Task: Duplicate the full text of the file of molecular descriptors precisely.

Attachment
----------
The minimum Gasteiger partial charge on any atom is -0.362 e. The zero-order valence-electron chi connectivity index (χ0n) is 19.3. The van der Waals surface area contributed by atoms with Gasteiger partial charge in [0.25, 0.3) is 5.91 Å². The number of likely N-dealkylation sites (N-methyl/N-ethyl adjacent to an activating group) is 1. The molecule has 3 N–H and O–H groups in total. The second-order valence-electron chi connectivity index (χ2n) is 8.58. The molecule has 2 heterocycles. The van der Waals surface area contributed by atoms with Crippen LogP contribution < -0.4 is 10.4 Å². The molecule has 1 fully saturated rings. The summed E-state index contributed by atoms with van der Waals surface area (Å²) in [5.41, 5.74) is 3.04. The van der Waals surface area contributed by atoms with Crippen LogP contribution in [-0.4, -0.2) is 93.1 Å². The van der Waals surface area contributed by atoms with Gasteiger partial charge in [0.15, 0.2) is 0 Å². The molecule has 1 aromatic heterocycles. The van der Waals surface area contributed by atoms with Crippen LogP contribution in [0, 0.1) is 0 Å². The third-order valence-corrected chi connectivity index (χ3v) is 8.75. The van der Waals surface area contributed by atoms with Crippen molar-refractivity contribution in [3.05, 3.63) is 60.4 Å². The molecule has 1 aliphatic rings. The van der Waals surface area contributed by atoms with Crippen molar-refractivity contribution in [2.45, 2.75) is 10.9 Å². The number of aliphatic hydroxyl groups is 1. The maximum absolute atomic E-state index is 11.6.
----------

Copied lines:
The minimum Gasteiger partial charge on any atom is -0.362 e. The zero-order valence-electron chi connectivity index (χ0n) is 19.3. The van der Waals surface area contributed by atoms with Gasteiger partial charge in [0.25, 0.3) is 5.91 Å². The number of likely N-dealkylation sites (N-methyl/N-ethyl adjacent to an activating group) is 1. The molecule has 3 N–H and O–H groups in total. The second-order valence-electron chi connectivity index (χ2n) is 8.58. The molecule has 2 heterocycles. The van der Waals surface area contributed by atoms with Crippen LogP contribution < -0.4 is 10.4 Å². The molecule has 1 fully saturated rings. The summed E-state index contributed by atoms with van der Waals surface area (Å²) in [5.41, 5.74) is 3.04. The van der Waals surface area contributed by atoms with Crippen LogP contribution in [-0.4, -0.2) is 93.1 Å². The van der Waals surface area contributed by atoms with Gasteiger partial charge in [0.15, 0.2) is 0 Å². The molecule has 1 aromatic heterocycles. The van der Waals surface area contributed by atoms with Crippen LogP contribution in [0, 0.1) is 0 Å². The third-order valence-corrected chi connectivity index (χ3v) is 8.75. The van der Waals surface area contributed by atoms with Crippen molar-refractivity contribution in [3.05, 3.63) is 60.4 Å². The molecule has 1 aliphatic rings. The van der Waals surface area contributed by atoms with Crippen molar-refractivity contribution in [2.45, 2.75) is 10.9 Å². The number of aliphatic hydroxyl groups is 1. The maximum absolute atomic E-state index is 11.6.